The Fed & Inflation: Has Risk Risen? Weekly Nifty 9

Research Report Excerpt #1

All of this standing in place has brought about a significant divergence in the 2010 analogue above. Despite a second down wave during the first 3 days of the past trading week, with the bounce-back on Thursday (5/20), the S&P 500 was never more than -4% from the last high reached on 5/7/2021. I still anticipate the pullback period to be in the -5% to -8% range and since that still hasn’t happened, I believe it is still too soon to declare the consolidation period over. As you can see in the analogue above, the current price is more than 27 percentage points above the 2010 analogue, so there continues to be a lot of POTENTIAL pressure for it to fall (at least a modest amount) in the near term. Therefore, it remains prudent to exercise caution as part of one’s game plan for at least another week or so. If even cheaper valuations are found, execute your game plan with an eye on market breadth and key support levels. If the market turns higher and in accordance with some of the seasonal and quantitative trend analysis, again, refer to your game plan with respect to higher prices.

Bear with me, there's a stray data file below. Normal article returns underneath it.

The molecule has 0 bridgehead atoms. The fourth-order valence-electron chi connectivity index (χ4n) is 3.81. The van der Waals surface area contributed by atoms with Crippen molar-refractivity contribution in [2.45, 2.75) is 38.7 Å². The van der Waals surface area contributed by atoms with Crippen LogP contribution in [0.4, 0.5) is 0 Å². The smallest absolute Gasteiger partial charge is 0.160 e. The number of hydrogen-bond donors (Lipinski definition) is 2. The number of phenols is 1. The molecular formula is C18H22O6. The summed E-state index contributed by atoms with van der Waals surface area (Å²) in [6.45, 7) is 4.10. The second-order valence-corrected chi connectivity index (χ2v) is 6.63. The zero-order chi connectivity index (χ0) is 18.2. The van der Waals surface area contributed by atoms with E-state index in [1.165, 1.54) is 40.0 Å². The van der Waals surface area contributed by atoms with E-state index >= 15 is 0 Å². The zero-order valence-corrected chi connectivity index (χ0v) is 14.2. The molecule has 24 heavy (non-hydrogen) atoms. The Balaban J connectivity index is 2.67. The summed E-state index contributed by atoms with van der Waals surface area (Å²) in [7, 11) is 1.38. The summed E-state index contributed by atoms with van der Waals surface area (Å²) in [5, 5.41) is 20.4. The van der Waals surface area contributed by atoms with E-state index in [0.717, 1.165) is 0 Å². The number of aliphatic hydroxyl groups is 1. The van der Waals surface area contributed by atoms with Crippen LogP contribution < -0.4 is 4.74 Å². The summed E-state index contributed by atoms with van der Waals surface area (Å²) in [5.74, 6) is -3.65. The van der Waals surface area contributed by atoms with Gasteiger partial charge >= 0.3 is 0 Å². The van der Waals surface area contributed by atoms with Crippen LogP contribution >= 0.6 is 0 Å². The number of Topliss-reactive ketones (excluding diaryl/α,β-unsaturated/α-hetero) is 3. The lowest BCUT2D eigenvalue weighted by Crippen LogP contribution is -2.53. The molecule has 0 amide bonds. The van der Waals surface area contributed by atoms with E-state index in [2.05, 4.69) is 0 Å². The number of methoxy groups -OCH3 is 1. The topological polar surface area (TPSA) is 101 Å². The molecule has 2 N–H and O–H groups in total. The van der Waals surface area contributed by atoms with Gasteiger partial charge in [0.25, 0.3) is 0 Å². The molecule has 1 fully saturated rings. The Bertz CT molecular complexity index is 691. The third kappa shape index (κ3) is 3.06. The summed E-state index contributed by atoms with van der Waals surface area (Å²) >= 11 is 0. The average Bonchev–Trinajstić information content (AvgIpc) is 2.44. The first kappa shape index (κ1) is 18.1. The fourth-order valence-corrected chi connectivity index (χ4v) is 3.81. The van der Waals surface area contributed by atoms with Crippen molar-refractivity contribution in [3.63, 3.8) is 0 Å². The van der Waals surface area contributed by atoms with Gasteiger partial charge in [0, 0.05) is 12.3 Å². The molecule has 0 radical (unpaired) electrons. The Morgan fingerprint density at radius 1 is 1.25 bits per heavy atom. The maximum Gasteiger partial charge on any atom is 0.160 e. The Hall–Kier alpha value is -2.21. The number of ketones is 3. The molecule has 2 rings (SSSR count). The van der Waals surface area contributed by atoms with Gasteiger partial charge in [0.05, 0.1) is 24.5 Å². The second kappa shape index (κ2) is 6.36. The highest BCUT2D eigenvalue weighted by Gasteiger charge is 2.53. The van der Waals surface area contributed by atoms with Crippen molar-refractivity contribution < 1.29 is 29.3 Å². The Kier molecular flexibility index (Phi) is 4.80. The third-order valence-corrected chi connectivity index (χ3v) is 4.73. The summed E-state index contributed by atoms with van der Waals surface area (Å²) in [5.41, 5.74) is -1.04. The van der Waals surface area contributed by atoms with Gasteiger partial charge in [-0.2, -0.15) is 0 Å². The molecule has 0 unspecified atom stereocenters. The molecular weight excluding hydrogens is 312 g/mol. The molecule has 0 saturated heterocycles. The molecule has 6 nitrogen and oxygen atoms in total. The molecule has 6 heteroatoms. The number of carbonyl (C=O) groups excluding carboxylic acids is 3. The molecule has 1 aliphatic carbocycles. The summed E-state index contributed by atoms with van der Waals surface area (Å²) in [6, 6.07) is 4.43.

Research Report Excerpt #2

More than 90% of the components in the S&P 500 were trading above their 50-DMA back in May of last year. The past 11 times this happened, the S&P 500 was higher a year later 10 times and up nearly +16% on average (SPX).

What is so interesting about this study is that it would appear as though everyone fell asleep at the wheel of the April 2021 market rally to new all-time highs. Why do I say this? On April 14, 2021 the percentage of stocks trading above their 50-DMA was 90.10 percent. The S&P 500 closed at 4,124 on this day. (See breadth chart below)

Now, reference the study concerning this breadth signal and calculate for the forward S&P 500 one and 3-month returns for the sake of brevity. With an average gain of 1.6% after this breadth signal, that would have found the S&P 500 at 4,190 around May 14th. The intraday high on May 14th was 4,183. Just saying, lean into the historic and/or quantitative studies folks. And now calculate for the 3-month average return when greater than 90% of S&P 500 stocks are trading above their 50-DMA.

Research Report Excerpt #3

There are 2 formulas for the McClellan oscillator. The original formula, and one that adjusts for changes in the number of stocks listed on the stock exchange. The adjusted formula allows for a better comparison of values over longer periods of time.

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